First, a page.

In a number of mayoral forums thus far, there’s been roundabout acknowledgment of the simultaneous benefit and burden that tax-exempt players bring to Boston. Aside from the Catholic Church—which, in case you’ve forgotten, covered up an Old Testament-worthy epidemic of pedophilia—our hospitals, houses of worship and other nonprofit cohabitants typically provide more good than bad, more comfort than liability. At the same time, a lot of colleges and organizations do take advantage of their vulnerable neighbors. The trick for our next mayor, of course, is to leverage the potential contributions that such entities can offer—ideas, volunteers, artistic integrity—while at the same time minimizing the deleterious effects that partners can yield under imperfect circumstances.
In Boston, budget-weary bureaucrats and wonks have argued endlessly about these institutions and their net impact on municipal prosperity. So have elected officials. Payment In Lieu Of Taxes—or PILOT, as it’s known in the world of retail politics—may be the most commonly discussed issue that our chosen officials reliably ignore as soon as they arrive in office. It took nearly two decades for Mayor Tom Menino to address the lopsided symbiosis of the city and its institutional squatters; in 2009, Hizzoner finally quelled critics by commissioning a task force to “examine the relationship.” In turn, his ad hoc posse—a hodgepodge brain trust comprising academic, healthcare, financial, legal and law enforcement interests—devised a litany of sensible ideas culminating in a system that asks institutions to pay dues through a combination of cash and local services. Their hard work and research, however, was compromised by one particular recommendation—that participation in the PILOT program should remain voluntary.
In defense of this position, the task force declared that “any attempt to impose a legal or statutory requirement would face significant opposition, and runs counter to the spirit of partnership between the City and its institutions that a successful PILOT program would provide.” That may be true – but it’s also a clause that no sane businessperson would embrace. As it’s currently written, PILOT has already produced a 52 percent increase in revenue since 2011; nevertheless, at its core, the program merely glorifies the kinds of goods and services that first-class neighbors should be furnishing anyway—providing scholarships, paying permit and inspection fees, lending facilities for public use, helping with everything from street cleaning to job training. The task force’s symbolic nudge spurred some improvement; in the least, their report shamed utter mooches like Northeastern University, which was shown to be especially slacking in the community service department. Still, without a binding pay structure, PILOT revenue still constitutes less than 2 percent of Boston’s operating budget.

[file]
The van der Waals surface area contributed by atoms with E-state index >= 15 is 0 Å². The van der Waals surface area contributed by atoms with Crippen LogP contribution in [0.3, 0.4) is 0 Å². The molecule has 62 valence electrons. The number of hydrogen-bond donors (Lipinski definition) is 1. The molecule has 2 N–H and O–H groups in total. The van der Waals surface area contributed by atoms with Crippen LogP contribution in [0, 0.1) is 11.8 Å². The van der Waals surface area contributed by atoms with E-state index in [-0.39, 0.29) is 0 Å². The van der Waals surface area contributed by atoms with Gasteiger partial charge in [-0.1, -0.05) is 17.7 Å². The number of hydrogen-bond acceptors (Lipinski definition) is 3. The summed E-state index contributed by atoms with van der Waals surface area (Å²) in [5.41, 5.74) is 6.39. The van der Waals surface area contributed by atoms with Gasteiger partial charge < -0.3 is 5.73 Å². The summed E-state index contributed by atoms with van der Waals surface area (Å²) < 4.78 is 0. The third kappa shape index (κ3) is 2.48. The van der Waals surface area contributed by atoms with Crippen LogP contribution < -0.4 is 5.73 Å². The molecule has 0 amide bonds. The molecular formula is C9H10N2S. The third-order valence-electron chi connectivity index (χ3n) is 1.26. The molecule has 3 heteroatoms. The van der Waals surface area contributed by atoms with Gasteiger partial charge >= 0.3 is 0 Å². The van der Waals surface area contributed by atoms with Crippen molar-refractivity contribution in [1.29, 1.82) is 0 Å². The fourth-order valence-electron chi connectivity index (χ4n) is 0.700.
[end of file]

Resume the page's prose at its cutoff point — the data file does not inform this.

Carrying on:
Often citing the legal complications of forcing nonprofits to pay up, few mayoral candidates have pitched meaningful PILOT proposals. Even fewer have shown adequate rage over the pathetic annual contributions of, say, Emerson College and Boston College—both of which occupy prime real estate, and give less than half-a-million dollars each in annual payments. There were, however, a few bright signs at the WGBH studios yesterday, where the Allston and Brighton Boards of Trade, along with the Brighton Allston Improvement Association, held a community forum that attracted eight mayoral hopefuls. City Councilor Charles Yancey, who was the only candidate to address institutional expansion in his opening remarks, said before the debate that he would push for mandatory PILOT contributions. Another promising moment came when Codman Square Health Center co-founder Bill Walczak called Harvard a “medieval institution” for its abuse of Boston’s good will, and derided City Hall for placating the university.
At this juncture, the most creative new PILOT idea seems to have come from City Councilor Mike Ross. A Mission Hill resident, Ross played a watchful role in Northeastern’s planning of the Hub’s first dormitory managed by a for-profit developer. In a metropolis where property taxes account for more than 60 percent of the overall budget—and where more than half of the land is non-taxable—every little bit counts. For-profit dorms, unlike ordinary college-owned residences, will add to that base.
“This can easily happen across the city,” says Ross. “I’ll press for it, though I may not have to, since I think tax policy will catch up in four or five years. For me, it’s about more than supporting this one building—it’s knowing that once the first for-profit dorm was built, more would follow. This project alone will bring in $1.5 million in [annual] revenue.”
Nobody likes paying taxes, even if they’re only asked to give a fraction of what they would otherwise pay on prime properties. When the PILOT study was completed three years ago, Museum of Fine Arts Director Malcolm Rogers threw an embarrassing hissy-fit over the suggestion that his institution pay $250,000 a year (less than half of his annual salary)—up from previous PILOT assessments of between $46,000 and $65,000—with the tab quadrupling to more than $1 million by 2016. Absurdly, Rogers went so far as to say that “for 140 years [the MFA] has been serving the city of Boston and the community of New England at no cost [whatsoever] to that community.” Our next mayor will have to deal with such resistance diplomatically, and continue to build proactive relationships with everybody from MGH to the ICA. But if they plan to get partners to pay their fair share, they’ll have to explain to Rogers and the rest of them that, despite their bombastic remarks, in a healthy community, everything comes at a cost.
Chris Faraone is a former Boston Phoenix reporter and author of “99 Nights with the 99 Percent” and the upcoming “I Killed Breitbart.” He lives in Jamaica Plain.